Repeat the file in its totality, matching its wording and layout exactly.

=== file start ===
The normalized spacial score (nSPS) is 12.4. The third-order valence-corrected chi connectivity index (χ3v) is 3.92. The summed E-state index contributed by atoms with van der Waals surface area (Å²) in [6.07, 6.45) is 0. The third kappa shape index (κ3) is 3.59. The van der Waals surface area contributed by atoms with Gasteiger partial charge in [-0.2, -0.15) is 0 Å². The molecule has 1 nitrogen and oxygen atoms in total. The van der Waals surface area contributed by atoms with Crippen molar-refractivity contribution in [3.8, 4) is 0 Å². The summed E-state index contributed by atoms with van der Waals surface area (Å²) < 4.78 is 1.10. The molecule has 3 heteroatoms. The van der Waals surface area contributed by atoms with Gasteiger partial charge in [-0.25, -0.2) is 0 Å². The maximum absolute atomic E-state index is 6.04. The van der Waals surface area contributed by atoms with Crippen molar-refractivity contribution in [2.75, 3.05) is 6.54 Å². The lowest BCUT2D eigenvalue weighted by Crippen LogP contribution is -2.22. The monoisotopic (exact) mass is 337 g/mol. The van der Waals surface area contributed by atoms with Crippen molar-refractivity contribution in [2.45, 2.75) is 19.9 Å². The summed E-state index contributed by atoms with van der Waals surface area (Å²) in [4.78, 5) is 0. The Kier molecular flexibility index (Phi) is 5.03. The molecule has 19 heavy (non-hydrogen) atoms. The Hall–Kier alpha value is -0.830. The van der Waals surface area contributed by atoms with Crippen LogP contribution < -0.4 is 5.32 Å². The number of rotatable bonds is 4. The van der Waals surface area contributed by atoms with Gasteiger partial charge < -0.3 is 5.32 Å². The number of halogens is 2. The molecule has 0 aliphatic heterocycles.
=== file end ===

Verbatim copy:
The normalized spacial score (nSPS) is 12.4. The third-order valence-corrected chi connectivity index (χ3v) is 3.92. The summed E-state index contributed by atoms with van der Waals surface area (Å²) in [6.07, 6.45) is 0. The third kappa shape index (κ3) is 3.59. The van der Waals surface area contributed by atoms with Gasteiger partial charge in [-0.2, -0.15) is 0 Å². The molecule has 1 nitrogen and oxygen atoms in total. The van der Waals surface area contributed by atoms with Crippen molar-refractivity contribution in [3.8, 4) is 0 Å². The summed E-state index contributed by atoms with van der Waals surface area (Å²) < 4.78 is 1.10. The molecule has 3 heteroatoms. The van der Waals surface area contributed by atoms with Gasteiger partial charge in [-0.25, -0.2) is 0 Å². The maximum absolute atomic E-state index is 6.04. The van der Waals surface area contributed by atoms with Crippen molar-refractivity contribution in [2.75, 3.05) is 6.54 Å². The lowest BCUT2D eigenvalue weighted by Crippen LogP contribution is -2.22. The monoisotopic (exact) mass is 337 g/mol. The van der Waals surface area contributed by atoms with Crippen molar-refractivity contribution in [2.45, 2.75) is 19.9 Å². The summed E-state index contributed by atoms with van der Waals surface area (Å²) in [4.78, 5) is 0. The Kier molecular flexibility index (Phi) is 5.03. The molecule has 19 heavy (non-hydrogen) atoms. The Hall–Kier alpha value is -0.830. The van der Waals surface area contributed by atoms with Crippen LogP contribution < -0.4 is 5.32 Å². The number of rotatable bonds is 4. The van der Waals surface area contributed by atoms with Gasteiger partial charge < -0.3 is 5.32 Å². The number of halogens is 2. The molecule has 0 aliphatic heterocycles.